UPTOWN — Live Nation, owner of the famous Aragon Ballroom in Uptown, has sold the theater’s naming rights to Byline Bank — and they’re adding their logo to the theater’s iconic sign.
Ald. James Cappleman’s office confirmed Wednesday morning that the Chicago bank had purchased naming rights to the theater at 1106 W. Lawrence Ave. The theater’s iconic marquee sign, which was recently refurbished, will soon include the Byline Bank logo, according to Cappleman’s office.
Wednesday morning workers at the theater, located at 1106 W. Lawrence Ave., said the Byline Bank logo would not appear on the iconic vertical portion of the Aragon sign, but would be added to three places on the horizontal sign below it.
In a statement, Live Nation said the arrangement was “more than a name change” and that both companies were committed to “preserving the legacy of this historic Chicago music venue for years to come.”
“Byline Bank is committed to building relationships within the community, which is why we felt they are such a natural partner for this historic venue,” Live Nation President Jason Wright said in a statement. “Together, we will be able to establish genuine bonds with members of the community who have a passion for live music through seamless brand integration.”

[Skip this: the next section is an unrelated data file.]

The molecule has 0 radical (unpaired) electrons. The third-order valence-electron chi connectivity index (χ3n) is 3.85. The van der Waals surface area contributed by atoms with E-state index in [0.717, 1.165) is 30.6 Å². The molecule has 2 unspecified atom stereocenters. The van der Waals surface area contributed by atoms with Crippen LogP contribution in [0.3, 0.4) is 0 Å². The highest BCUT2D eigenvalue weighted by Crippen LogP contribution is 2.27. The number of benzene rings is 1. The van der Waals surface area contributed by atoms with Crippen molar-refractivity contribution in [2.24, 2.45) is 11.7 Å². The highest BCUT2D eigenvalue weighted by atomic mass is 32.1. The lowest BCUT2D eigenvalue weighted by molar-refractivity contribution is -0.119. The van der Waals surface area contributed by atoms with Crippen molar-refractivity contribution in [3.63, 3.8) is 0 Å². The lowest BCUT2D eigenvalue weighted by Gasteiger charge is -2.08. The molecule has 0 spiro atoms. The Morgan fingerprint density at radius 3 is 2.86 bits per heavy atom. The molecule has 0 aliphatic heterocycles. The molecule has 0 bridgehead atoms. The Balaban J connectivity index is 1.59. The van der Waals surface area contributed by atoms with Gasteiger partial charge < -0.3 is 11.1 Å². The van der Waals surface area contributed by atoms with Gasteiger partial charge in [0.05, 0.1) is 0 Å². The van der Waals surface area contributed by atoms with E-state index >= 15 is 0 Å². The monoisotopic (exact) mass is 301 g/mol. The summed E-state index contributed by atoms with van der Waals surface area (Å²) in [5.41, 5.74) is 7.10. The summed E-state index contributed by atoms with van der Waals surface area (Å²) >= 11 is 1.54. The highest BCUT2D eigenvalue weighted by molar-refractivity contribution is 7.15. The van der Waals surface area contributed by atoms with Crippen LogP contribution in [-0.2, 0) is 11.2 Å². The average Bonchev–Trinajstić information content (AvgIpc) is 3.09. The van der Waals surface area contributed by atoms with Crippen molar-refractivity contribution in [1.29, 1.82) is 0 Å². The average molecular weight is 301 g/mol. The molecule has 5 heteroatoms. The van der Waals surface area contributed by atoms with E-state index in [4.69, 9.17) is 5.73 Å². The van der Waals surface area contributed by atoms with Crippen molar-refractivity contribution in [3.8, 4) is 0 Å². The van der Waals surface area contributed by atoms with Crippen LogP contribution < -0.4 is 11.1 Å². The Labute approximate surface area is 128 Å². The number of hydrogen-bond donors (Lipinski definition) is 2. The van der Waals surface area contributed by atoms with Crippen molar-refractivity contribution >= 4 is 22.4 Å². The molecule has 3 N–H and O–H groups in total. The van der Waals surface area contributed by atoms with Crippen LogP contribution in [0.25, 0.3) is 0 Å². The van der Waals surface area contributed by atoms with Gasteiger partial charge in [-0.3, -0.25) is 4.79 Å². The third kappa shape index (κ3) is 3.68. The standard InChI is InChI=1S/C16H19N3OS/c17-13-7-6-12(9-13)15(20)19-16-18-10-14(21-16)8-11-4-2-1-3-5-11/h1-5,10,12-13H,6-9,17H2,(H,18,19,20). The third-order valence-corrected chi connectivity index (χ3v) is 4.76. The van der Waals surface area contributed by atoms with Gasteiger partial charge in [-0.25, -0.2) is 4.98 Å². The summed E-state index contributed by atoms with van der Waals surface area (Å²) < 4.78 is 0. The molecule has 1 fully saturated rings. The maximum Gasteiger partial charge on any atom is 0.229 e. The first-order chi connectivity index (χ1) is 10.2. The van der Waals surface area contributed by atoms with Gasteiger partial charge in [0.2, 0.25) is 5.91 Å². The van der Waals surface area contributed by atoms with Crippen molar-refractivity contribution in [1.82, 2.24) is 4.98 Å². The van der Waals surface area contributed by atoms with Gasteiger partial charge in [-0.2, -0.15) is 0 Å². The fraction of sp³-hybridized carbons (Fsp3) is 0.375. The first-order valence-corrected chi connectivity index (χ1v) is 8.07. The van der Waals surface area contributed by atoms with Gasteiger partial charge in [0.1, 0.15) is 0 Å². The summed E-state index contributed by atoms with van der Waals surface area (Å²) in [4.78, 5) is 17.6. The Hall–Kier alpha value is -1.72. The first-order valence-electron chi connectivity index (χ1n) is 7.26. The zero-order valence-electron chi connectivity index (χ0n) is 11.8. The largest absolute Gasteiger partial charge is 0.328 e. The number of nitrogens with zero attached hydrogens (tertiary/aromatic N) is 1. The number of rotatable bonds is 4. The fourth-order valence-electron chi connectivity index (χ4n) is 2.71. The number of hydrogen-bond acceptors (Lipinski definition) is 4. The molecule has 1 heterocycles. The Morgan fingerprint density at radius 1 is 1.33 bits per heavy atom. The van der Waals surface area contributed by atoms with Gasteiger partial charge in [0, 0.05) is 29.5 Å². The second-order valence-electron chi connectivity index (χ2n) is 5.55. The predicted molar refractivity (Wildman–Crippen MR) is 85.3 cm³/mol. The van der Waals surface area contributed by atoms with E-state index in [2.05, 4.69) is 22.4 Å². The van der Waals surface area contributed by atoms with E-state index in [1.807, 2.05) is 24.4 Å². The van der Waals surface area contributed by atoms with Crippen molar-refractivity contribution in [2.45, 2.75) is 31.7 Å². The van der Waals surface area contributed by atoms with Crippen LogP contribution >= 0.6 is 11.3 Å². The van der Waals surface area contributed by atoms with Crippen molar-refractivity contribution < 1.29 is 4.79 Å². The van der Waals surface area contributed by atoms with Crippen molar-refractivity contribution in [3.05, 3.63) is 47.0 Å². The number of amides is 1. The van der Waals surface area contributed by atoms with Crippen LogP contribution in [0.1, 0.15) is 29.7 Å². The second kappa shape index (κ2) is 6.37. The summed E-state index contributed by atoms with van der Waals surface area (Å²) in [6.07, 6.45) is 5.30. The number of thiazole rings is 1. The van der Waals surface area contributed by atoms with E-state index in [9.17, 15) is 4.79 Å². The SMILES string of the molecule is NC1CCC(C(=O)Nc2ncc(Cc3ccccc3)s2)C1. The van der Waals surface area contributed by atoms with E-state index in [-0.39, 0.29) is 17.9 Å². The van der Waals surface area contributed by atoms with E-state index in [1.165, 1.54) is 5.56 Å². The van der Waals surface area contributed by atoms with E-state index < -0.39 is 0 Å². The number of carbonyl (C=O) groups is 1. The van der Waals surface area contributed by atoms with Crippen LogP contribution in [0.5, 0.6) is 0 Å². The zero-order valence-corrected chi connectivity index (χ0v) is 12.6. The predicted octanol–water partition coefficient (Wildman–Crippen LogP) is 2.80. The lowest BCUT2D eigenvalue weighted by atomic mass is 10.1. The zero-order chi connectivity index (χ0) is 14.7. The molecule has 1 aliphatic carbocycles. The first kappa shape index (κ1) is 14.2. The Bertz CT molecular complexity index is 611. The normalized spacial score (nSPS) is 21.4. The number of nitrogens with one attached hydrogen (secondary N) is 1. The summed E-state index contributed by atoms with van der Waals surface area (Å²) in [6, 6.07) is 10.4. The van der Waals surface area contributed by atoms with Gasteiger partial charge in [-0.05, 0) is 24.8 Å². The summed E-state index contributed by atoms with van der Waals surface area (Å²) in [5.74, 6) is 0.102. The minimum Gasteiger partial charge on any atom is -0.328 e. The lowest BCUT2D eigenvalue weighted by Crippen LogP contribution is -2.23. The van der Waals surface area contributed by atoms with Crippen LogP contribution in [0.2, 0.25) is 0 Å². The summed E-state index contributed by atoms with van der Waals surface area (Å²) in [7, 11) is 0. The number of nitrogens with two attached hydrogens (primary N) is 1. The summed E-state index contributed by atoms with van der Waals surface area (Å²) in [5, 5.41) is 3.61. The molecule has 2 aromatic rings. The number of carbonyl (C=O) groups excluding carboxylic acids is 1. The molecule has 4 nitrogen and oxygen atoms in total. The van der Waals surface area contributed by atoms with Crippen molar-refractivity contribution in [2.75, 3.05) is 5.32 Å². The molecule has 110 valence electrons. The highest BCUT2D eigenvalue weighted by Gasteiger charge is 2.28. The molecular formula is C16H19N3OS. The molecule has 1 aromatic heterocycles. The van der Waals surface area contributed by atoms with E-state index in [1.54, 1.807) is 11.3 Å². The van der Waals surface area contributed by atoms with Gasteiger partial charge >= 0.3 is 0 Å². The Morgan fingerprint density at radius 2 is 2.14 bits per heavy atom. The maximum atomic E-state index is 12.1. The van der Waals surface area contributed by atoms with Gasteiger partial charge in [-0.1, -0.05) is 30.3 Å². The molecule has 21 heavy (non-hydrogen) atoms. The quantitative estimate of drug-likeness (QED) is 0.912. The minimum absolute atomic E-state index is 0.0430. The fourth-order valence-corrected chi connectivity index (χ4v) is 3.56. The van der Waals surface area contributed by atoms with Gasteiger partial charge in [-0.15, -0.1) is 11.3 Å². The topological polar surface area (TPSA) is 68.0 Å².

Ald. James Cappleman (46th) said the rehabilitation of the Aragon’s historic sign “is stunning.”
“I want to give a big thank you to Live Nation and Byline Bank for their continued investment in the Uptown Entertainment District,” Cappleman said.
Ward Miller, executive director of Preservation Chicago, said Byline Bank could legally add their corporate logo to the sign despite the front facade of the building being landmarked by the Chicago Landmarks Commission — but he thinks it’s a bad idea.
“Landmarks has a specific set of guidelines for signage, so technically I would think they would need to run it past Landmarks,” he said. “They would have to be modest and probably within a certain size.”
Miller said the Landmarks Commission would look at other similar historic theater signs as precedent. He mentioned the Chicago Theatre, which has a small Chase Bank logo on the marquee.
“Signs can be sort of a slippery area with designations because sometimes names and places change. But I think they would use the Chicago Theatre sign as a good example,” Miller said.
But Miller also voiced his displeasure of corporate buyers adding their brand on historical Chicago buildings.
“I think its really kind of crummy that these sponsors want their names all over these historic theatre,” he said. “A historic theatre should remain with its historic name. It waters down and commercializes so many aspects of these grand places. If Byline Bank wants to be a sponsor I think thats fine, but we don’t need to put their name all over it.”
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